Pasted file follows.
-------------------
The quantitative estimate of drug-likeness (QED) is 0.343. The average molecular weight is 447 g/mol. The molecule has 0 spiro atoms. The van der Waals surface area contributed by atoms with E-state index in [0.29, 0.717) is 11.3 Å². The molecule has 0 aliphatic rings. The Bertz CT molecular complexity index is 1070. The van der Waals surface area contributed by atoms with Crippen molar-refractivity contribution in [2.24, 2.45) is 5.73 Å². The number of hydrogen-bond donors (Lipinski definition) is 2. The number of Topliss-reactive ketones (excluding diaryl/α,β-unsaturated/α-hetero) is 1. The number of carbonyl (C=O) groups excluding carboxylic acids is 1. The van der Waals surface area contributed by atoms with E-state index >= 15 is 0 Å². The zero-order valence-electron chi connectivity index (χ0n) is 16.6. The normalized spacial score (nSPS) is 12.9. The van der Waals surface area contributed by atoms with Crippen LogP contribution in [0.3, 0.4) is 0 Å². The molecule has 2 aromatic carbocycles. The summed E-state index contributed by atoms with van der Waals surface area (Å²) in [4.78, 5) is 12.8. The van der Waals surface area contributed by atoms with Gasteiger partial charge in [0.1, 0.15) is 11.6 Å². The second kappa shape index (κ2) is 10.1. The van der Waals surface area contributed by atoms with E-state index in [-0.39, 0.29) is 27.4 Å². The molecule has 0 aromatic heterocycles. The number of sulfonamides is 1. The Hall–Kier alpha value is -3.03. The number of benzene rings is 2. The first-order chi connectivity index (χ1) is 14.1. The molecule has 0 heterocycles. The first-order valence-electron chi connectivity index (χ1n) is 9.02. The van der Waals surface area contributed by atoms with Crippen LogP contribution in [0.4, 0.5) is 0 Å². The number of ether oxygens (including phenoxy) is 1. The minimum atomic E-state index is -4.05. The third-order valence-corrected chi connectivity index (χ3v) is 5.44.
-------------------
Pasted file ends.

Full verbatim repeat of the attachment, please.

The quantitative estimate of drug-likeness (QED) is 0.343. The average molecular weight is 447 g/mol. The molecule has 0 spiro atoms. The van der Waals surface area contributed by atoms with E-state index in [0.29, 0.717) is 11.3 Å². The molecule has 0 aliphatic rings. The Bertz CT molecular complexity index is 1070. The van der Waals surface area contributed by atoms with Crippen molar-refractivity contribution in [2.24, 2.45) is 5.73 Å². The number of hydrogen-bond donors (Lipinski definition) is 2. The number of Topliss-reactive ketones (excluding diaryl/α,β-unsaturated/α-hetero) is 1. The number of carbonyl (C=O) groups excluding carboxylic acids is 1. The van der Waals surface area contributed by atoms with E-state index >= 15 is 0 Å². The zero-order valence-electron chi connectivity index (χ0n) is 16.6. The normalized spacial score (nSPS) is 12.9. The van der Waals surface area contributed by atoms with Crippen LogP contribution in [0.3, 0.4) is 0 Å². The molecule has 2 aromatic carbocycles. The summed E-state index contributed by atoms with van der Waals surface area (Å²) in [4.78, 5) is 12.8. The van der Waals surface area contributed by atoms with Gasteiger partial charge in [0.1, 0.15) is 11.6 Å². The second kappa shape index (κ2) is 10.1. The van der Waals surface area contributed by atoms with E-state index in [-0.39, 0.29) is 27.4 Å². The molecule has 0 aromatic heterocycles. The number of sulfonamides is 1. The Hall–Kier alpha value is -3.03. The number of benzene rings is 2. The first-order chi connectivity index (χ1) is 14.1. The molecule has 0 heterocycles. The first-order valence-electron chi connectivity index (χ1n) is 9.02. The van der Waals surface area contributed by atoms with Crippen LogP contribution in [0.4, 0.5) is 0 Å². The number of ether oxygens (including phenoxy) is 1. The minimum atomic E-state index is -4.05. The third-order valence-corrected chi connectivity index (χ3v) is 5.44.